I make ordinary art

Artists go out of their way to reinforce the perception that good art is made by singular people, people with an exceptional gift. But I don’t believe I am that exceptional, so what is this that I’m making?

Ordinary art is what I am making. I am a regular person doggedly making ordinary art. But as Ted Orland and David Bayles point out in their book Art and Fear, “ordinary art” is the art that most of us, those of us not Proust or Mozart, actually make. If Proust-like genius were the prerequisite for art, then statistically speaking very little of it would exist. Art is seldom the result of true genius; rather, it is the product of hard work and skills learned and tenaciously practiced by regular people. In my case, I practice my skills despite repeated failures and self-doubt so profound it can masquerade outwardly as conceit. It’s not heroic in any way. To the contrary, it’s plodding, obdurate effort. I make bad picture after bad picture week after week until the relief comes: the good new picture that offers benediction.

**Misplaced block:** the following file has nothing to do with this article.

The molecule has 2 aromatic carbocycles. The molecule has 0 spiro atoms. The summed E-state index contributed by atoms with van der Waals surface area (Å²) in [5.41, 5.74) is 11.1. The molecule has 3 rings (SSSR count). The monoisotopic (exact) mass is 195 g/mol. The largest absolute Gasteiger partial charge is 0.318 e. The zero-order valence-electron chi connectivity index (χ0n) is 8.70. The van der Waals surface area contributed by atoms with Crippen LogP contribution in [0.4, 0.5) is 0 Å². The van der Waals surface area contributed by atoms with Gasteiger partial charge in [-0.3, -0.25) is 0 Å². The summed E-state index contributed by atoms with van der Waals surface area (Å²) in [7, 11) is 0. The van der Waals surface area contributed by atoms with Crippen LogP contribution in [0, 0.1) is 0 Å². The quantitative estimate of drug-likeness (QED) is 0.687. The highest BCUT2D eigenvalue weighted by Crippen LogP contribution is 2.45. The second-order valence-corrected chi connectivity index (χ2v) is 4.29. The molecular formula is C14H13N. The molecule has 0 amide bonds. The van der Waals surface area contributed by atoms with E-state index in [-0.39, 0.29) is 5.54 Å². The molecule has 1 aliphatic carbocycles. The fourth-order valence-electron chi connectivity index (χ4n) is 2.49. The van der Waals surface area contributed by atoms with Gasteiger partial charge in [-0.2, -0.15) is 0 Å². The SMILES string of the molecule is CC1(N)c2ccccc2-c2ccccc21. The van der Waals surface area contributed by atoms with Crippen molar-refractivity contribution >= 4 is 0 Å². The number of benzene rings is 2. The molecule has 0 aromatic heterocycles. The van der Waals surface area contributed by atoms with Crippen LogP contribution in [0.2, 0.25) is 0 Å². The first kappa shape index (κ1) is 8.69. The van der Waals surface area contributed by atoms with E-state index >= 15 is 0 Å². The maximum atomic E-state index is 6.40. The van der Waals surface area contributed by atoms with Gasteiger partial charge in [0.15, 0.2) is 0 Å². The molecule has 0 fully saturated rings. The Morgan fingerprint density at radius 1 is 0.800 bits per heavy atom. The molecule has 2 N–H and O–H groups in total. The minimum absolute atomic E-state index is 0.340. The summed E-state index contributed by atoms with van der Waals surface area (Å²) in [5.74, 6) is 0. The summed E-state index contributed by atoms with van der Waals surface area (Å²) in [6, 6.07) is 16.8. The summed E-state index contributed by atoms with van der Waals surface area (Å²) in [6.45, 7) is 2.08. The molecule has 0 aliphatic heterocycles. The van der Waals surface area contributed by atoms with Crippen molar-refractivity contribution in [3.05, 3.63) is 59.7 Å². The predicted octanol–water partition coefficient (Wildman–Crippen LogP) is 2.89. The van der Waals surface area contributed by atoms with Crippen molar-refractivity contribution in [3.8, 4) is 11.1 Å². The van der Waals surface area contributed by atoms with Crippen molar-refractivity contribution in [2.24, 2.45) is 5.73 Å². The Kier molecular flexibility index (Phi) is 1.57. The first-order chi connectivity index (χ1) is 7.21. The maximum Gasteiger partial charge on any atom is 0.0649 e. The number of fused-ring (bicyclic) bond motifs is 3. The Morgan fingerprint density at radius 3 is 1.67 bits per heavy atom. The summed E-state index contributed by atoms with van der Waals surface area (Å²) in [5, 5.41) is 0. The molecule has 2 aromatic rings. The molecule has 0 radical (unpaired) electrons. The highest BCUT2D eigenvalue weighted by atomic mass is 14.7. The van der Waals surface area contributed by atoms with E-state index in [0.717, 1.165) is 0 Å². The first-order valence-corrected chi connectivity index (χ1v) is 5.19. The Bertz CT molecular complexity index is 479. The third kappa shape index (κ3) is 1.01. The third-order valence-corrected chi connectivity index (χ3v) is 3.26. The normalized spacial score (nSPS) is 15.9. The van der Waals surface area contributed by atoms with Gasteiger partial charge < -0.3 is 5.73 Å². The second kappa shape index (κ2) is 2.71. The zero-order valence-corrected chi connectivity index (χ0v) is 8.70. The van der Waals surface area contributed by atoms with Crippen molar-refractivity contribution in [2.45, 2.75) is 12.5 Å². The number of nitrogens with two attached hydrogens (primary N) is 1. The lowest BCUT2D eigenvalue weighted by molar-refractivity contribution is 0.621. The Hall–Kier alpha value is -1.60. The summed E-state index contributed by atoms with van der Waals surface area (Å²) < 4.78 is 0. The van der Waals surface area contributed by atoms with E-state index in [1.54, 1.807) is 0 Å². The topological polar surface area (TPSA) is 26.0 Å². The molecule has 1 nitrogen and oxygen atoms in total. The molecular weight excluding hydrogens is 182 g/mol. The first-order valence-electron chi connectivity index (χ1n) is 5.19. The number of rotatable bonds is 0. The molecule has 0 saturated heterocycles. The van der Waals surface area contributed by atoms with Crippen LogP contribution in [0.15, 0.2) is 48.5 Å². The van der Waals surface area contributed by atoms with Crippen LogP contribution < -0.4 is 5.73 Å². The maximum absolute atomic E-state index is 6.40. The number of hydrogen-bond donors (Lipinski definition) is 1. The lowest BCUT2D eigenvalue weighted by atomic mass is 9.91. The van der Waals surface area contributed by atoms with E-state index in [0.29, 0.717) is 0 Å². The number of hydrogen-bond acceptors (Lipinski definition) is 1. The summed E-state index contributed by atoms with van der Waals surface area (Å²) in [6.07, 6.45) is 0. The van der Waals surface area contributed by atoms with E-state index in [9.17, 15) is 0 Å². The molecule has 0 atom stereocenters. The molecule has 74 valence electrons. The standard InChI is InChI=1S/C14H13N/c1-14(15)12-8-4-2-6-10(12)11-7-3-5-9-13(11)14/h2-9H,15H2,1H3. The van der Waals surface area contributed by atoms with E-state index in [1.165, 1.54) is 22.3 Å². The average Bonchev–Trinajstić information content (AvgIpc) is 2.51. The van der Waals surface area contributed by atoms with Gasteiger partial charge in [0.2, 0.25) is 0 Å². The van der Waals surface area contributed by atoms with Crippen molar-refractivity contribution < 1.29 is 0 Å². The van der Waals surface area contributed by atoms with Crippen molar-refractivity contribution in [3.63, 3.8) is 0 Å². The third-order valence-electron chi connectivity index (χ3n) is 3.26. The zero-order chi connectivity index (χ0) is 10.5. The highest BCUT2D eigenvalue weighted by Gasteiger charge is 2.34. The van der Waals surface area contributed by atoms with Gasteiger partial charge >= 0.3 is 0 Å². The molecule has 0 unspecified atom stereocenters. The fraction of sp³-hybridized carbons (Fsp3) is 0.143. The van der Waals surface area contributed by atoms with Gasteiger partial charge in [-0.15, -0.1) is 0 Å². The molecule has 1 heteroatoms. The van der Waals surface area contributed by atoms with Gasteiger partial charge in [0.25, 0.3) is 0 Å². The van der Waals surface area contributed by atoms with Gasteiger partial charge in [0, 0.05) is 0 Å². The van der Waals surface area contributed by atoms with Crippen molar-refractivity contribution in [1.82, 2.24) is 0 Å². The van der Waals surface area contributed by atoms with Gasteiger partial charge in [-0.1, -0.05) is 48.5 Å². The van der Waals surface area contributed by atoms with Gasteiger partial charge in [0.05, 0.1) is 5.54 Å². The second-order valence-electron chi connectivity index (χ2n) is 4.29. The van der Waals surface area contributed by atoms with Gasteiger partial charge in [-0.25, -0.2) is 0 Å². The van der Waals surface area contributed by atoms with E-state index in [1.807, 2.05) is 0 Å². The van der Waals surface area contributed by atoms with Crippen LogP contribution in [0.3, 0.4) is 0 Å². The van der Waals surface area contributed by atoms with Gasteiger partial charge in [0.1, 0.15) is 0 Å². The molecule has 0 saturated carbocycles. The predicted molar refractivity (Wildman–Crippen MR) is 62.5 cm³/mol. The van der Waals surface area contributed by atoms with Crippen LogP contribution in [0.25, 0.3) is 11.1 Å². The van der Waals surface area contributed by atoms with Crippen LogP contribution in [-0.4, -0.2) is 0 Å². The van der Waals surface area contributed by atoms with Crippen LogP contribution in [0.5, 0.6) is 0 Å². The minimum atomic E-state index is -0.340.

— Sally Mann

I could not describe my art and process any better than this quote from Sally Mann. At best, most days feel like I am bashing my head against a wall of my own construction. Every successful image is built upon a costly pile of mistakes. Nothing comes easily. But the struggle of my journey is sanctified by each successful image.